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Stanford researchers develop ant-sized radio

Stanford researchers develop ant-sized radio

The device, which could cost pennies to make, is expected to help enable the Internet of things

The tiny radio-on-a-chip gathers all the power it needs from the same electromagnetic waves that carry signals to its receiving antenna.

The tiny radio-on-a-chip gathers all the power it needs from the same electromagnetic waves that carry signals to its receiving antenna.

Engineers at Stanford University have developed a tiny radio that's about as big as an ant and that's cheap and small enough that it could help realize the "Internet of things" -- the world of everyday objects that send and receive data via the Internet.

The radio is built on a piece of silicon that measures just a few millimeters on each side. Several tens of them can fit on the top of a U.S. penny and the radio itself is expected to cost only a few pennies to manufacture in mass quantities.

Part of the secret to the radio's size is its lack of a battery. Its power requirements are sufficiently frugal that it can harvest the energy it needs from nearby radio fields, such as those from a reader device when it's brought nearby.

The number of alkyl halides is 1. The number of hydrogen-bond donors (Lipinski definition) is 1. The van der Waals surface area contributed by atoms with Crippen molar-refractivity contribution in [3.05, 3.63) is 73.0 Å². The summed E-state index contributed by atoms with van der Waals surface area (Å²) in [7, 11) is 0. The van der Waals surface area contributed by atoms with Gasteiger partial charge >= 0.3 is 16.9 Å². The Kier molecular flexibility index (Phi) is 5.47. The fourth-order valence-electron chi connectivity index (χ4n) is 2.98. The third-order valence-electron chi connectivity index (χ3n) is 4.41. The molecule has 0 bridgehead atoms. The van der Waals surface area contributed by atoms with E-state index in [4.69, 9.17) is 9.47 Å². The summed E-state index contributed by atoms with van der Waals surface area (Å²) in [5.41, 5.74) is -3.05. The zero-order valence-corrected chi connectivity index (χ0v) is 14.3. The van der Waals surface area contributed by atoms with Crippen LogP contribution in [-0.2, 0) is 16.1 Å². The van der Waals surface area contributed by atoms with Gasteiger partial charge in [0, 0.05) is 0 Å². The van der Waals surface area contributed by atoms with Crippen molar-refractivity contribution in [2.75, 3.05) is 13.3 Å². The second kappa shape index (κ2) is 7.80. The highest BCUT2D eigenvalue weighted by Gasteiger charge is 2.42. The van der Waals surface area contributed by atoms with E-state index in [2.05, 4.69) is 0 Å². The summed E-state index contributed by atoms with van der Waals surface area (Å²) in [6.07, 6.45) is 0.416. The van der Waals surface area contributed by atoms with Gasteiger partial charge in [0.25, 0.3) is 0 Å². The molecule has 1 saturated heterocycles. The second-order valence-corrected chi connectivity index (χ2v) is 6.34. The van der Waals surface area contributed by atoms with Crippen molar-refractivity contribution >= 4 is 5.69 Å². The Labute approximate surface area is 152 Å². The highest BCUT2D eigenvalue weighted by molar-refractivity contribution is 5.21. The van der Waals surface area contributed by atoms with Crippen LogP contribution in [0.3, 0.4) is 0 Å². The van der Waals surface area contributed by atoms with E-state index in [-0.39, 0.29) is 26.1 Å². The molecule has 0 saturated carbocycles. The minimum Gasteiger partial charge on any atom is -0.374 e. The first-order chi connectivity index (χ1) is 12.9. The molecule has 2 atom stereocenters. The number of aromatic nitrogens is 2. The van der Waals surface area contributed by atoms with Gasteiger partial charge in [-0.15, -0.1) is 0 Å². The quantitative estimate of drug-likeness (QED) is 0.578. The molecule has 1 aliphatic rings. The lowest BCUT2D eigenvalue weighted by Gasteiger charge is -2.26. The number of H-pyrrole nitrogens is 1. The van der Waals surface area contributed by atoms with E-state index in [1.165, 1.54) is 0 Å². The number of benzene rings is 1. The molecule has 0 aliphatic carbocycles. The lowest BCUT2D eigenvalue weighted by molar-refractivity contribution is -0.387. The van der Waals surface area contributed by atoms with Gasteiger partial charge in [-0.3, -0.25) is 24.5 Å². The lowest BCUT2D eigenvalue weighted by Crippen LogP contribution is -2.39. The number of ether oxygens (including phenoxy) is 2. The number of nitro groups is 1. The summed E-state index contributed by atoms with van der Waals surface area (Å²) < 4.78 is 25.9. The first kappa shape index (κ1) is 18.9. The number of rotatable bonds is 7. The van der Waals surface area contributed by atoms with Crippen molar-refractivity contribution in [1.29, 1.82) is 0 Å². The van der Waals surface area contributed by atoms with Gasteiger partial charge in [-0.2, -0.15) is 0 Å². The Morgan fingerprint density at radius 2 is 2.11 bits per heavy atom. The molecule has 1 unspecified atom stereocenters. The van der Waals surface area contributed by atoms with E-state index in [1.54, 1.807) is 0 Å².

RFID tags and contactless smartcards can get their power the same way, drawing energy from a radio source, but Stanford's radio has more processing power than those simpler devices, a university representative said. That means it could query a sensor for its data, for instance, and transmit it when required.

The device operates in the 24GHz and 60GHz bands, suitable for communications over a few tens of centimeters.

Engineers envisage a day when trillions of objects are connected via tiny radios to the Internet. Data from the devices is expected to help realize smarter and more energy-efficient homes, although quite how it will all work is yet to be figured out. Radios like the one from Stanford should help greatly expand the number of devices that can collect and share data.

The radio was demonstrated by Amin Arbabian, an assistant professor of electrical engineering at Stanford and one of the developers of the device, at the recent VLSI Technology and Circuits Symposium in Hawaii.

Martyn Williams covers mobile telecoms, Silicon Valley and general technology breaking news for The IDG News Service. Follow Martyn on Twitter at @martyn_williams. Martyn's e-mail address is martyn_williams@idg.com


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